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So, an army of caterpillars has devoured your tomato plant. Struck with horror, you are determined to protect your beloved garden. It feels like the only revenge you could get is by killing those caterpillars. Fortunately, there are ways to go about this situation rationally that do not involve killing any bugs! We did the research to show you how.
Here are three ways to harmlessly deter caterpillars:
- Use soapy water
- Place cardboard or aluminum foil at the base of the plant
- Remove by hand
So, does that mean you should just spray a dish soap solution and wait for the best? Or board up all your plants with cardboard? And why are caterpillars attacking your garden anyway? Keep reading to learn more about getting rid of these bugs and caterpillar prevention.
Getting Rid Of Caterpillars Without Killing Them
Here we'll talk more about how you can rid your garden of these pests without killing them.
Soapy water can be placed in a spray bottle and misted in the garden to prevent further caterpillar damage. Before using soapy water on your whole garden, be sure to test out a small portion. This will determine if the soap used is too strong. The ratio of soap to water should be about 2 to 1.
This method works by coating the leaves and making them too slippery for any bugs to crawl on and eat. The insects will eventually give up and set up camp elsewhere. Caterpillars rely on their source of food being easy to access and close by. Slippery leaves just became the new eviction notice!
The Downsides Of Using Soapy Water
Obviously, not all plants will tolerate the shower of soapy water routine. Some plants may not be suitable for the increase in moisture. Other plants may develop brown spots or droop.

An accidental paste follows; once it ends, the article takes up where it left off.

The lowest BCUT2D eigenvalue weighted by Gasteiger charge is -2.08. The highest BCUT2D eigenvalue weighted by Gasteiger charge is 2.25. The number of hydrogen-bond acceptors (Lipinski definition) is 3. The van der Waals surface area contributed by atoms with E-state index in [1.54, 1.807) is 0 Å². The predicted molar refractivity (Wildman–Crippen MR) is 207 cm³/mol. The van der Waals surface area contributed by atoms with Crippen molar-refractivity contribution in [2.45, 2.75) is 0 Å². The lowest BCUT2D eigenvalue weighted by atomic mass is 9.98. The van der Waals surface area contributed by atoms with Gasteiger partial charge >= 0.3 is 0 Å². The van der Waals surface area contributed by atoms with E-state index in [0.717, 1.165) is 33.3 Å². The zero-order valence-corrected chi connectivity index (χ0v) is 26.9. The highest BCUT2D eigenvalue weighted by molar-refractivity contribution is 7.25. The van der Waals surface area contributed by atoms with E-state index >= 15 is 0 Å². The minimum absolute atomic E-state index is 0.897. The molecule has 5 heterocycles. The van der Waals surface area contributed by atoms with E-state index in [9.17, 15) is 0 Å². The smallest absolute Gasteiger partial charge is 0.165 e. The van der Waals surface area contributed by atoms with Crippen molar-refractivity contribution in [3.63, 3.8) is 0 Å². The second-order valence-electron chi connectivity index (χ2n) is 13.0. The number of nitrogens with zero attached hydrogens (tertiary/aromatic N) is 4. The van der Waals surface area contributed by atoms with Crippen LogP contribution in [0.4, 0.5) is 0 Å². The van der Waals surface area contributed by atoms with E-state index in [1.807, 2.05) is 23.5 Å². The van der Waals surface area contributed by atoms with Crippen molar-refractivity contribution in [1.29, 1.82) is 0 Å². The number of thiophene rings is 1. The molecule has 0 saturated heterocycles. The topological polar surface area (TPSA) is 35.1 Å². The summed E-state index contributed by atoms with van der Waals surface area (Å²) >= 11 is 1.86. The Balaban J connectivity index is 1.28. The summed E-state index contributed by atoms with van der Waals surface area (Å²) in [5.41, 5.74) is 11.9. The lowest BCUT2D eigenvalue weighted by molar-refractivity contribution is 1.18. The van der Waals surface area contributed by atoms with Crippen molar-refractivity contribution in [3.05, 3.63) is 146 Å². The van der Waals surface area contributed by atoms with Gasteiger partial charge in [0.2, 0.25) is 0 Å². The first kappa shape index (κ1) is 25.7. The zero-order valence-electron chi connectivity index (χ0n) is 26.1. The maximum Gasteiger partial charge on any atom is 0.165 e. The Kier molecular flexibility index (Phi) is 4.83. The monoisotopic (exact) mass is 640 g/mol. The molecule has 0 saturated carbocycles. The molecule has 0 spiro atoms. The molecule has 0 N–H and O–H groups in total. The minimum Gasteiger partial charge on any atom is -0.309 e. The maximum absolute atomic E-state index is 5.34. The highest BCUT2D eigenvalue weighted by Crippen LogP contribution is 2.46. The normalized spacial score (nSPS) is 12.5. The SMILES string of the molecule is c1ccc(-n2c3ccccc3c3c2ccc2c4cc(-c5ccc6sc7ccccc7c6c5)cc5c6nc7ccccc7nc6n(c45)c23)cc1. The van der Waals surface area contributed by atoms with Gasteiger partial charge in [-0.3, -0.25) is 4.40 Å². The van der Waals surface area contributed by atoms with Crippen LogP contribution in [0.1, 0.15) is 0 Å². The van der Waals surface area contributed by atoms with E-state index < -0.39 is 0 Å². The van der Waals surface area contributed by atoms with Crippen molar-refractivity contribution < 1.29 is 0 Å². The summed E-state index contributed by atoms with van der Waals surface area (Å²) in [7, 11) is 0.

This is why it is important to test a patch of your garden before treating the whole area. Another potential downside is this treatment becomes a consistent part of your gardening routine. A one-time spray is not very effective.
Caterpillars will often lay their eggs at the base of a plant. By blocking it off with cardboard or aluminum foil, the chance of insects laying their eggs on your plant decreases.
This may work better as a preventative action versus directly targeting the caterpillars. The barrier could be combined with the soapy water method to increase the effectiveness. In addition, removing the bugs by hand will take care of the grown larvae while the tin foil prevents them from laying eggs.
Using aluminum foil will reflect light onto the plants and deter bugs. A common method in the past was cutting up strips of aluminum foil and mixing it in with mulch. This runs the risk of getting aluminum into the soil food web, but it can also blow away and pollute the land.
Remove By Hand
Sometimes, the best way to get rid of caterpillars is to pluck them right off. This includes looking under leaves for baby caterpillars and searching the base of plants for eggs.
Although, you may not want to pluck them and throw them back into your garden. Try putting them in your compost bins. They will aerate the compost as they move around as well as add to the diversity of the bin! The number one rule of gardening is to keep it diverse!
If you do not have a compost bin, it is recommended that every garden have one! Compost uses carbon and nitrogen from organic scraps and turns them into soil. If you need help creating your compost bin, check out this article: What To Put In A Compost Pile To Start It Going?
If grabbing bugs makes you feel icky, use gardening gloves.
Products That Should Be Avoided
Picture perfect: you treat your garden with a natural and organic pesticide that doesn't kill caterpillars. Since it is all-natural, it doesn't affect any plants either. Sounds nice, right?
Bacillus thuringiensis is a naturally occurring bacteria in the soil. When there is too much in the soil, the imbalance becomes detrimental to the caterpillar (paralysis).